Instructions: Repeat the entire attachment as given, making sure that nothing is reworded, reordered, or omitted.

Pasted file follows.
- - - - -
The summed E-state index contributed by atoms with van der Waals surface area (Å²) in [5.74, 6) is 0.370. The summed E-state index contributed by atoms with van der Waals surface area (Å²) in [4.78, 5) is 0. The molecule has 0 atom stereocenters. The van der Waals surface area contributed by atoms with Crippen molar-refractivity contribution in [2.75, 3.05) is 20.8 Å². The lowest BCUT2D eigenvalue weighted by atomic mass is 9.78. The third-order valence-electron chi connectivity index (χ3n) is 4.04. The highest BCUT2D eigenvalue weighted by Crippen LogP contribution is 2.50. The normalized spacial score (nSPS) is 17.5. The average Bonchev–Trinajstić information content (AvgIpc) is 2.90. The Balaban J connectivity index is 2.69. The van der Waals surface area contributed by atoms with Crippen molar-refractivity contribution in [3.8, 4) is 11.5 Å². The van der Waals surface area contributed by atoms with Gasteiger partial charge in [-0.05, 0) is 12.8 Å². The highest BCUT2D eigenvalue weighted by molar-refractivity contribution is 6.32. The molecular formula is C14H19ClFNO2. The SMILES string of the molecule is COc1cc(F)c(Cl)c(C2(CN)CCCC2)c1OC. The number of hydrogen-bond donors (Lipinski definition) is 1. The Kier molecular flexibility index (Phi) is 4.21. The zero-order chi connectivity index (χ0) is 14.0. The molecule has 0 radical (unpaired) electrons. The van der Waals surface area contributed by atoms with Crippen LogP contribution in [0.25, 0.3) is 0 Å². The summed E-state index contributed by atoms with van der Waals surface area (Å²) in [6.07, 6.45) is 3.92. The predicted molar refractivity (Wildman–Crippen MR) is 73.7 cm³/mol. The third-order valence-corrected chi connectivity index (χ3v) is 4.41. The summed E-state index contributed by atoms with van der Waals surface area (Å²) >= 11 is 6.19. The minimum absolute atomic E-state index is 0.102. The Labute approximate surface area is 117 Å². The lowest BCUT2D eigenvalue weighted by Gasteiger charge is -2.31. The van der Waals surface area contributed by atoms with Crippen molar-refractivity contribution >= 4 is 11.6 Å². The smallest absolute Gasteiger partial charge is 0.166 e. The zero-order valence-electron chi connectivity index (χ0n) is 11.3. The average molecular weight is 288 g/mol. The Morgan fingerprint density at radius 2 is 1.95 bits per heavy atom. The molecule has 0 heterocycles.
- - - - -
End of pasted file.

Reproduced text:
The summed E-state index contributed by atoms with van der Waals surface area (Å²) in [5.74, 6) is 0.370. The summed E-state index contributed by atoms with van der Waals surface area (Å²) in [4.78, 5) is 0. The molecule has 0 atom stereocenters. The van der Waals surface area contributed by atoms with Crippen molar-refractivity contribution in [2.75, 3.05) is 20.8 Å². The lowest BCUT2D eigenvalue weighted by atomic mass is 9.78. The third-order valence-electron chi connectivity index (χ3n) is 4.04. The highest BCUT2D eigenvalue weighted by Crippen LogP contribution is 2.50. The normalized spacial score (nSPS) is 17.5. The average Bonchev–Trinajstić information content (AvgIpc) is 2.90. The Balaban J connectivity index is 2.69. The van der Waals surface area contributed by atoms with Crippen molar-refractivity contribution in [3.8, 4) is 11.5 Å². The van der Waals surface area contributed by atoms with Gasteiger partial charge in [-0.05, 0) is 12.8 Å². The highest BCUT2D eigenvalue weighted by molar-refractivity contribution is 6.32. The molecular formula is C14H19ClFNO2. The SMILES string of the molecule is COc1cc(F)c(Cl)c(C2(CN)CCCC2)c1OC. The number of hydrogen-bond donors (Lipinski definition) is 1. The Kier molecular flexibility index (Phi) is 4.21. The zero-order chi connectivity index (χ0) is 14.0. The molecule has 0 radical (unpaired) electrons. The van der Waals surface area contributed by atoms with Crippen LogP contribution in [0.25, 0.3) is 0 Å². The summed E-state index contributed by atoms with van der Waals surface area (Å²) in [6.07, 6.45) is 3.92. The predicted molar refractivity (Wildman–Crippen MR) is 73.7 cm³/mol. The third-order valence-corrected chi connectivity index (χ3v) is 4.41. The summed E-state index contributed by atoms with van der Waals surface area (Å²) >= 11 is 6.19. The minimum absolute atomic E-state index is 0.102. The Labute approximate surface area is 117 Å². The lowest BCUT2D eigenvalue weighted by Gasteiger charge is -2.31. The van der Waals surface area contributed by atoms with Crippen molar-refractivity contribution >= 4 is 11.6 Å². The smallest absolute Gasteiger partial charge is 0.166 e. The zero-order valence-electron chi connectivity index (χ0n) is 11.3. The average molecular weight is 288 g/mol. The Morgan fingerprint density at radius 2 is 1.95 bits per heavy atom. The molecule has 0 heterocycles.